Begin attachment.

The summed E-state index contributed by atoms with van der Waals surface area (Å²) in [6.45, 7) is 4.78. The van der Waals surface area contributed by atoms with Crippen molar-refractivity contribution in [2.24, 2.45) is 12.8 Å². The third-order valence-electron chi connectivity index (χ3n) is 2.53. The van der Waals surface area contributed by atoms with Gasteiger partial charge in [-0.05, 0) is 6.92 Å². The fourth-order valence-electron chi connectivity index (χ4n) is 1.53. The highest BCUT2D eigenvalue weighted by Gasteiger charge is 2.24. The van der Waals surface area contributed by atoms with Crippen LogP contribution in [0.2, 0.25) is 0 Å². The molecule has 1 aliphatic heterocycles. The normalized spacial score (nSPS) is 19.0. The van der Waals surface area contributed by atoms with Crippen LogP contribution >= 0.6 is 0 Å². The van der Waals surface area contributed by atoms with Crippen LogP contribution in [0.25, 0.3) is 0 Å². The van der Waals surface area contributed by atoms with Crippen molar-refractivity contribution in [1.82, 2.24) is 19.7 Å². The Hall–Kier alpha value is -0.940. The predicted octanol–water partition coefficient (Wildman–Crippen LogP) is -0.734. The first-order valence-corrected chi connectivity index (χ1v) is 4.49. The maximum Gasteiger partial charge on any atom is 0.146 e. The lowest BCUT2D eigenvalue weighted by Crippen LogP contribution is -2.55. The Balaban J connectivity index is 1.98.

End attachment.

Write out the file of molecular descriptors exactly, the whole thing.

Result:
The summed E-state index contributed by atoms with van der Waals surface area (Å²) in [6.45, 7) is 4.78. The van der Waals surface area contributed by atoms with Crippen molar-refractivity contribution in [2.24, 2.45) is 12.8 Å². The third-order valence-electron chi connectivity index (χ3n) is 2.53. The van der Waals surface area contributed by atoms with Gasteiger partial charge in [-0.05, 0) is 6.92 Å². The fourth-order valence-electron chi connectivity index (χ4n) is 1.53. The highest BCUT2D eigenvalue weighted by Gasteiger charge is 2.24. The van der Waals surface area contributed by atoms with Crippen LogP contribution in [0.2, 0.25) is 0 Å². The molecule has 1 aliphatic heterocycles. The normalized spacial score (nSPS) is 19.0. The van der Waals surface area contributed by atoms with Crippen LogP contribution >= 0.6 is 0 Å². The van der Waals surface area contributed by atoms with Crippen LogP contribution in [0.25, 0.3) is 0 Å². The van der Waals surface area contributed by atoms with Crippen molar-refractivity contribution in [1.82, 2.24) is 19.7 Å². The Hall–Kier alpha value is -0.940. The predicted octanol–water partition coefficient (Wildman–Crippen LogP) is -0.734. The first-order valence-corrected chi connectivity index (χ1v) is 4.49. The maximum Gasteiger partial charge on any atom is 0.146 e. The lowest BCUT2D eigenvalue weighted by Crippen LogP contribution is -2.55. The Balaban J connectivity index is 1.98.